It looks like the science isn’t settled. Leaked documents obtained by the Associated Press show that the U.S. government and several European governments tried to get climate scientists to downplay the lack of global warming over the past 15 years.
The highly anticipated United Nations report on global warming is expected to affirm the link between human activity and global warming, but scientists are still having trouble explaining away the lull in rising global temperatures over the past 15 years despite rapidly rising greenhouse gas levels.
The lull in global warming has been noted by skeptics to show the flaws behind the science and the theory that human activities, primarily through burning fossil fuels, causes global temperatures to rise.
This has some governments worried, reports the AP, as documents show that the U.S. government along with some European nations tried to convince the report’s authors to downplay the lack of warming over the past 15 years.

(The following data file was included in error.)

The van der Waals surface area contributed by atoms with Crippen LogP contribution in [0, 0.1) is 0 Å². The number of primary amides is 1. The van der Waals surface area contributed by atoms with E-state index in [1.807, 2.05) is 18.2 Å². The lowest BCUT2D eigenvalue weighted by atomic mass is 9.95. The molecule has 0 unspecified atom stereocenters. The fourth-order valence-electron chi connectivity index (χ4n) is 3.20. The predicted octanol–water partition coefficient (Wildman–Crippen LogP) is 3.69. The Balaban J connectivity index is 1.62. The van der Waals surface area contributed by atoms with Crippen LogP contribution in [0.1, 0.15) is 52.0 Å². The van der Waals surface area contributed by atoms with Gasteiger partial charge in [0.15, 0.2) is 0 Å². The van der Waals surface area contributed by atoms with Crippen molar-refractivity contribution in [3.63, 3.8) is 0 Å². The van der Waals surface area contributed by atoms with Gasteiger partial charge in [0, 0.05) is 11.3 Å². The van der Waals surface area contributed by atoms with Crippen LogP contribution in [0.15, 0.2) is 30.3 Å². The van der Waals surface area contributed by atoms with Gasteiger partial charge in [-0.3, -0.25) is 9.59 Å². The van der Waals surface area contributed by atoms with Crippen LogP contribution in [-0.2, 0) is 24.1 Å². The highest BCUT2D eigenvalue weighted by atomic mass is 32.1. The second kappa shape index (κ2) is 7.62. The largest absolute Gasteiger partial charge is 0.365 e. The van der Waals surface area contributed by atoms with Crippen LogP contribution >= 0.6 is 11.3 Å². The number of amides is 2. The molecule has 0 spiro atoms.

The AP reports that “Germany called for the reference to the slowdown to be deleted, saying a time span of 10-15 years was misleading in the context of climate change, which is measured over decades and centuries.”
“The U.S. also urged the authors to include the ‘leading hypothesis’ that the reduction in warming is linked to more heat being transferred to the deep ocean,” the AP noted. “Belgium objected to using 1998 as a starting year for any statistics. …Using 1999 or 2000 as a starting year would yield a more upward-pointing curve. Hungary worried the report would provide ammunition for skeptics.”
Concern by governments over the lull in warming comes ahead of the deadline the world has set for reaching a global climate agreement in 2015. This report would serve as the scientific underpinning of such an agreement.
“This is the culmination of four years’ work by hundreds of scientists, where governments get a chance to ensure the summary for policymakers is clear and concise in a dialogue with the scientists who wrote it, and have the opportunity to raise any topics they think should be highlighted,” Jonathan Lynn, a spokesman for the UN’s climate authority, told the AP.
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